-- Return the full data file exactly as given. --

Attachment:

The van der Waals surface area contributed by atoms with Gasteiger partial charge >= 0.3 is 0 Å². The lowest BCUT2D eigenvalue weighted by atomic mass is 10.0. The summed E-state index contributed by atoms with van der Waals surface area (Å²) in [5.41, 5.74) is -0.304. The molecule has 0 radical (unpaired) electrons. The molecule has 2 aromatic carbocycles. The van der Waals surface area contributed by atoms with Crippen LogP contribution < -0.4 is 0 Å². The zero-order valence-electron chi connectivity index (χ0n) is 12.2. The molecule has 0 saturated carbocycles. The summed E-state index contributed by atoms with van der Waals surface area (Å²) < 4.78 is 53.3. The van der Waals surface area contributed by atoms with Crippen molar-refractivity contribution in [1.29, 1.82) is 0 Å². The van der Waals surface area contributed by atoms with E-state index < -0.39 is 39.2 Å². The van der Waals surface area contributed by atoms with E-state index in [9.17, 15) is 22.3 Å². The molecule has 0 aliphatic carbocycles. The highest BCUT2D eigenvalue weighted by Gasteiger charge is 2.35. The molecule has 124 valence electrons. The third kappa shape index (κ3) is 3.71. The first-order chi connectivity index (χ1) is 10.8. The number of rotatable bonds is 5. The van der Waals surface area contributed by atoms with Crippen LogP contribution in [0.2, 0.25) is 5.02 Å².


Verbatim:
The van der Waals surface area contributed by atoms with Gasteiger partial charge >= 0.3 is 0 Å². The lowest BCUT2D eigenvalue weighted by atomic mass is 10.0. The summed E-state index contributed by atoms with van der Waals surface area (Å²) in [5.41, 5.74) is -0.304. The molecule has 0 radical (unpaired) electrons. The molecule has 2 aromatic carbocycles. The van der Waals surface area contributed by atoms with Crippen LogP contribution < -0.4 is 0 Å². The zero-order valence-electron chi connectivity index (χ0n) is 12.2. The molecule has 0 saturated carbocycles. The summed E-state index contributed by atoms with van der Waals surface area (Å²) < 4.78 is 53.3. The van der Waals surface area contributed by atoms with Crippen molar-refractivity contribution in [1.29, 1.82) is 0 Å². The van der Waals surface area contributed by atoms with E-state index < -0.39 is 39.2 Å². The van der Waals surface area contributed by atoms with E-state index in [9.17, 15) is 22.3 Å². The molecule has 0 aliphatic carbocycles. The highest BCUT2D eigenvalue weighted by Gasteiger charge is 2.35. The molecule has 124 valence electrons. The third kappa shape index (κ3) is 3.71. The first-order chi connectivity index (χ1) is 10.8. The number of rotatable bonds is 5. The van der Waals surface area contributed by atoms with Crippen LogP contribution in [0.2, 0.25) is 5.02 Å².